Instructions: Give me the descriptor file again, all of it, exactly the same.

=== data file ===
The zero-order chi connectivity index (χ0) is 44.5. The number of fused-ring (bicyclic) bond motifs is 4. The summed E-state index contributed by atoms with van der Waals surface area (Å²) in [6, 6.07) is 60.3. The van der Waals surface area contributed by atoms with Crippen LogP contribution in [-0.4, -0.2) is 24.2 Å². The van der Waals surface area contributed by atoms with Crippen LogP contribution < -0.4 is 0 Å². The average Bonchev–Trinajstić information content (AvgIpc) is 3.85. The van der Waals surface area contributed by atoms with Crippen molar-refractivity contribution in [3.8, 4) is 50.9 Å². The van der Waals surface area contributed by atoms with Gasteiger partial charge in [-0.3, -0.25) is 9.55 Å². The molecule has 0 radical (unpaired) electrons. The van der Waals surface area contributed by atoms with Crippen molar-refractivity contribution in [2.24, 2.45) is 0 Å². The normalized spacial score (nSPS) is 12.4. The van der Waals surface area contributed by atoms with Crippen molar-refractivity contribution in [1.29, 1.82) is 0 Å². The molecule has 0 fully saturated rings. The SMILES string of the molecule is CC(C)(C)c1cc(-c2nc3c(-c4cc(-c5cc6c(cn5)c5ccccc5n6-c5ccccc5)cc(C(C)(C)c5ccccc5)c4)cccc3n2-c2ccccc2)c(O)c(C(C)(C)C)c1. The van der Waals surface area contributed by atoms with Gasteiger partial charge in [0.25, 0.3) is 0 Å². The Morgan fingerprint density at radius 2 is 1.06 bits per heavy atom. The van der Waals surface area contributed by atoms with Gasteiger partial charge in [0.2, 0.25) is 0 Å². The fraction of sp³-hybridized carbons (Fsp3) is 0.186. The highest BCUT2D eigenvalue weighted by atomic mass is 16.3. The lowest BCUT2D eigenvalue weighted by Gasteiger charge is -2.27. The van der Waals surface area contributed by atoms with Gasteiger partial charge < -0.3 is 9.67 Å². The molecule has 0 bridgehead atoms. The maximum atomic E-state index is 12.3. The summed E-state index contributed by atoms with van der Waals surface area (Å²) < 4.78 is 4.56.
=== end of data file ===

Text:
The zero-order chi connectivity index (χ0) is 44.5. The number of fused-ring (bicyclic) bond motifs is 4. The summed E-state index contributed by atoms with van der Waals surface area (Å²) in [6, 6.07) is 60.3. The van der Waals surface area contributed by atoms with Crippen LogP contribution in [-0.4, -0.2) is 24.2 Å². The van der Waals surface area contributed by atoms with Crippen LogP contribution < -0.4 is 0 Å². The average Bonchev–Trinajstić information content (AvgIpc) is 3.85. The van der Waals surface area contributed by atoms with Crippen molar-refractivity contribution in [3.8, 4) is 50.9 Å². The van der Waals surface area contributed by atoms with Gasteiger partial charge in [-0.3, -0.25) is 9.55 Å². The molecule has 0 radical (unpaired) electrons. The van der Waals surface area contributed by atoms with Crippen molar-refractivity contribution in [2.24, 2.45) is 0 Å². The normalized spacial score (nSPS) is 12.4. The van der Waals surface area contributed by atoms with Crippen molar-refractivity contribution in [1.29, 1.82) is 0 Å². The molecule has 0 fully saturated rings. The SMILES string of the molecule is CC(C)(C)c1cc(-c2nc3c(-c4cc(-c5cc6c(cn5)c5ccccc5n6-c5ccccc5)cc(C(C)(C)c5ccccc5)c4)cccc3n2-c2ccccc2)c(O)c(C(C)(C)C)c1. The van der Waals surface area contributed by atoms with Gasteiger partial charge in [0.25, 0.3) is 0 Å². The Morgan fingerprint density at radius 2 is 1.06 bits per heavy atom. The van der Waals surface area contributed by atoms with Gasteiger partial charge in [0.2, 0.25) is 0 Å². The fraction of sp³-hybridized carbons (Fsp3) is 0.186. The highest BCUT2D eigenvalue weighted by atomic mass is 16.3. The lowest BCUT2D eigenvalue weighted by Gasteiger charge is -2.27. The van der Waals surface area contributed by atoms with Gasteiger partial charge < -0.3 is 9.67 Å². The molecule has 0 bridgehead atoms. The maximum atomic E-state index is 12.3. The summed E-state index contributed by atoms with van der Waals surface area (Å²) < 4.78 is 4.56.